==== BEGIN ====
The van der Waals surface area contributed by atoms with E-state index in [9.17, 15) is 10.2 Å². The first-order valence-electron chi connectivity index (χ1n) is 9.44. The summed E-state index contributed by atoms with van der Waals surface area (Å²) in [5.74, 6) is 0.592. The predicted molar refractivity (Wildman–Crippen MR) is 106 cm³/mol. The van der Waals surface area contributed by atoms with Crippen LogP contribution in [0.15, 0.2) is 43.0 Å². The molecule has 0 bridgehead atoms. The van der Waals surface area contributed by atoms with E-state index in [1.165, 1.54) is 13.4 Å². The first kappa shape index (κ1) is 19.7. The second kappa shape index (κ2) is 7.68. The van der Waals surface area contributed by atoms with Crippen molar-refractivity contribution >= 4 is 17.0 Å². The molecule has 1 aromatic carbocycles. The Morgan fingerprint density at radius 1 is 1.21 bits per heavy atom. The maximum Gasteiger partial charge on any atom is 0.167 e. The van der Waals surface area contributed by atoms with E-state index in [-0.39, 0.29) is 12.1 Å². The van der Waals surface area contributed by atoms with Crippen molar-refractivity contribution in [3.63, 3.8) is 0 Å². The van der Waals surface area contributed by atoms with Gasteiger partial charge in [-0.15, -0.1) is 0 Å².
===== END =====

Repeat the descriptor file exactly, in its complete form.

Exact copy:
The van der Waals surface area contributed by atoms with E-state index in [9.17, 15) is 10.2 Å². The first-order valence-electron chi connectivity index (χ1n) is 9.44. The summed E-state index contributed by atoms with van der Waals surface area (Å²) in [5.74, 6) is 0.592. The predicted molar refractivity (Wildman–Crippen MR) is 106 cm³/mol. The van der Waals surface area contributed by atoms with Crippen LogP contribution in [0.15, 0.2) is 43.0 Å². The molecule has 0 bridgehead atoms. The van der Waals surface area contributed by atoms with E-state index in [1.165, 1.54) is 13.4 Å². The first kappa shape index (κ1) is 19.7. The second kappa shape index (κ2) is 7.68. The van der Waals surface area contributed by atoms with Crippen molar-refractivity contribution >= 4 is 17.0 Å². The molecule has 1 aromatic carbocycles. The Morgan fingerprint density at radius 1 is 1.21 bits per heavy atom. The maximum Gasteiger partial charge on any atom is 0.167 e. The van der Waals surface area contributed by atoms with E-state index in [-0.39, 0.29) is 12.1 Å². The van der Waals surface area contributed by atoms with Crippen molar-refractivity contribution in [3.63, 3.8) is 0 Å². The van der Waals surface area contributed by atoms with Gasteiger partial charge in [-0.15, -0.1) is 0 Å².